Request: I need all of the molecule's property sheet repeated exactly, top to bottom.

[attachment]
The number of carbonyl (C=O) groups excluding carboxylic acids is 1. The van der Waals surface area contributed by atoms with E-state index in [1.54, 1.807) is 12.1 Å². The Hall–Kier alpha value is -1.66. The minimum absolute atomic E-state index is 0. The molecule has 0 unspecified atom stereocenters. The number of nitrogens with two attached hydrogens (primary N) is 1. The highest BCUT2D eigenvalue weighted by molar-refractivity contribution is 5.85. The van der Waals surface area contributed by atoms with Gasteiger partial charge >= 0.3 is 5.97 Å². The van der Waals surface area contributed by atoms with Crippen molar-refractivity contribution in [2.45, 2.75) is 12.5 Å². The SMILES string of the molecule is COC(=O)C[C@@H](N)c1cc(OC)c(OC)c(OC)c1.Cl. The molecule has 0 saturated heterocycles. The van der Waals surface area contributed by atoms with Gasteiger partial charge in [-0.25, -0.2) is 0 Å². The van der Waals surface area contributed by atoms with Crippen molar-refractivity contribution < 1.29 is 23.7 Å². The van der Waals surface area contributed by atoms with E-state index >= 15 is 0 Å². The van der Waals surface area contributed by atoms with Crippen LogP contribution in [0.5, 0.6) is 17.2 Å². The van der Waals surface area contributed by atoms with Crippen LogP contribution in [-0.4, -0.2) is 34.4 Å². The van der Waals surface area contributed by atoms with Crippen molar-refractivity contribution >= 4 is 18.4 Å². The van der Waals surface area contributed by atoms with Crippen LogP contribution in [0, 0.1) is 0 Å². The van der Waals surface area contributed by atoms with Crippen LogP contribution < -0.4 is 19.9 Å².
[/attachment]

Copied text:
The number of carbonyl (C=O) groups excluding carboxylic acids is 1. The van der Waals surface area contributed by atoms with E-state index in [1.54, 1.807) is 12.1 Å². The Hall–Kier alpha value is -1.66. The minimum absolute atomic E-state index is 0. The molecule has 0 unspecified atom stereocenters. The number of nitrogens with two attached hydrogens (primary N) is 1. The highest BCUT2D eigenvalue weighted by molar-refractivity contribution is 5.85. The van der Waals surface area contributed by atoms with Gasteiger partial charge >= 0.3 is 5.97 Å². The van der Waals surface area contributed by atoms with Crippen molar-refractivity contribution in [2.45, 2.75) is 12.5 Å². The SMILES string of the molecule is COC(=O)C[C@@H](N)c1cc(OC)c(OC)c(OC)c1.Cl. The molecule has 0 saturated heterocycles. The van der Waals surface area contributed by atoms with Gasteiger partial charge in [-0.25, -0.2) is 0 Å². The van der Waals surface area contributed by atoms with Crippen molar-refractivity contribution < 1.29 is 23.7 Å². The van der Waals surface area contributed by atoms with E-state index >= 15 is 0 Å². The van der Waals surface area contributed by atoms with Crippen LogP contribution in [0.5, 0.6) is 17.2 Å². The van der Waals surface area contributed by atoms with Crippen LogP contribution in [-0.4, -0.2) is 34.4 Å². The van der Waals surface area contributed by atoms with Crippen molar-refractivity contribution >= 4 is 18.4 Å². The van der Waals surface area contributed by atoms with Crippen LogP contribution in [0, 0.1) is 0 Å². The van der Waals surface area contributed by atoms with Crippen LogP contribution < -0.4 is 19.9 Å².